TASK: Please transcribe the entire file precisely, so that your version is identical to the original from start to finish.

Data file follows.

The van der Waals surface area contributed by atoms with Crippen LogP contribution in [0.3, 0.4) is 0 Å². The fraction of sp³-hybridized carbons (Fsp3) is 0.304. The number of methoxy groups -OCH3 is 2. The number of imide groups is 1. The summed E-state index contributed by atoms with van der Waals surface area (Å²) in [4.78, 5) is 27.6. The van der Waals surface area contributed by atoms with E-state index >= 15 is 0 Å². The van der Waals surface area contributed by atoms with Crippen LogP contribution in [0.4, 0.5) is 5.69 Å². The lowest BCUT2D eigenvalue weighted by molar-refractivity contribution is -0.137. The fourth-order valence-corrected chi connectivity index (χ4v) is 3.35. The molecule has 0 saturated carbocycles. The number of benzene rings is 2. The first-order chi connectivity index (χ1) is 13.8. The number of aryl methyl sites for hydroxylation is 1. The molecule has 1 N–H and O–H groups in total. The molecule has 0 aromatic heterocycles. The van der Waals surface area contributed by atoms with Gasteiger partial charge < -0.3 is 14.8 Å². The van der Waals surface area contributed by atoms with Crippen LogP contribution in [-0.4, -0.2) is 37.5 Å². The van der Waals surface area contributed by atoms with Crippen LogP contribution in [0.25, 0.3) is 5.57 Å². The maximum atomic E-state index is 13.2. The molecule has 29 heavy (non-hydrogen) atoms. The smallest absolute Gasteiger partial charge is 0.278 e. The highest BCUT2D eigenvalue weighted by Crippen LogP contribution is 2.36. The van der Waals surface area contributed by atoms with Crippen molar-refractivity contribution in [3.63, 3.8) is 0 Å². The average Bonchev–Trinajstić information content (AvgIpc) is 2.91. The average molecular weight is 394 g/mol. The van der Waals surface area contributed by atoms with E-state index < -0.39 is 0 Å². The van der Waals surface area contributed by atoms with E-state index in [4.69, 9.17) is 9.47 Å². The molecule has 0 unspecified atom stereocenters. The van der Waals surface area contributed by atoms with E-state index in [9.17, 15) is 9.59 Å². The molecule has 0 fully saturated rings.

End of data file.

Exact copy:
The van der Waals surface area contributed by atoms with Crippen LogP contribution in [0.3, 0.4) is 0 Å². The fraction of sp³-hybridized carbons (Fsp3) is 0.304. The number of methoxy groups -OCH3 is 2. The number of imide groups is 1. The summed E-state index contributed by atoms with van der Waals surface area (Å²) in [4.78, 5) is 27.6. The van der Waals surface area contributed by atoms with E-state index >= 15 is 0 Å². The van der Waals surface area contributed by atoms with Crippen LogP contribution in [0.4, 0.5) is 5.69 Å². The lowest BCUT2D eigenvalue weighted by molar-refractivity contribution is -0.137. The fourth-order valence-corrected chi connectivity index (χ4v) is 3.35. The molecule has 0 saturated carbocycles. The number of benzene rings is 2. The first-order chi connectivity index (χ1) is 13.8. The number of aryl methyl sites for hydroxylation is 1. The molecule has 1 N–H and O–H groups in total. The molecule has 0 aromatic heterocycles. The van der Waals surface area contributed by atoms with Gasteiger partial charge < -0.3 is 14.8 Å². The van der Waals surface area contributed by atoms with Crippen LogP contribution in [-0.4, -0.2) is 37.5 Å². The van der Waals surface area contributed by atoms with Crippen LogP contribution in [0.25, 0.3) is 5.57 Å². The maximum atomic E-state index is 13.2. The molecule has 29 heavy (non-hydrogen) atoms. The smallest absolute Gasteiger partial charge is 0.278 e. The highest BCUT2D eigenvalue weighted by Crippen LogP contribution is 2.36. The van der Waals surface area contributed by atoms with Crippen molar-refractivity contribution in [3.63, 3.8) is 0 Å². The average Bonchev–Trinajstić information content (AvgIpc) is 2.91. The average molecular weight is 394 g/mol. The van der Waals surface area contributed by atoms with E-state index < -0.39 is 0 Å². The van der Waals surface area contributed by atoms with E-state index in [4.69, 9.17) is 9.47 Å². The molecule has 0 unspecified atom stereocenters. The van der Waals surface area contributed by atoms with E-state index in [9.17, 15) is 9.59 Å². The molecule has 0 fully saturated rings.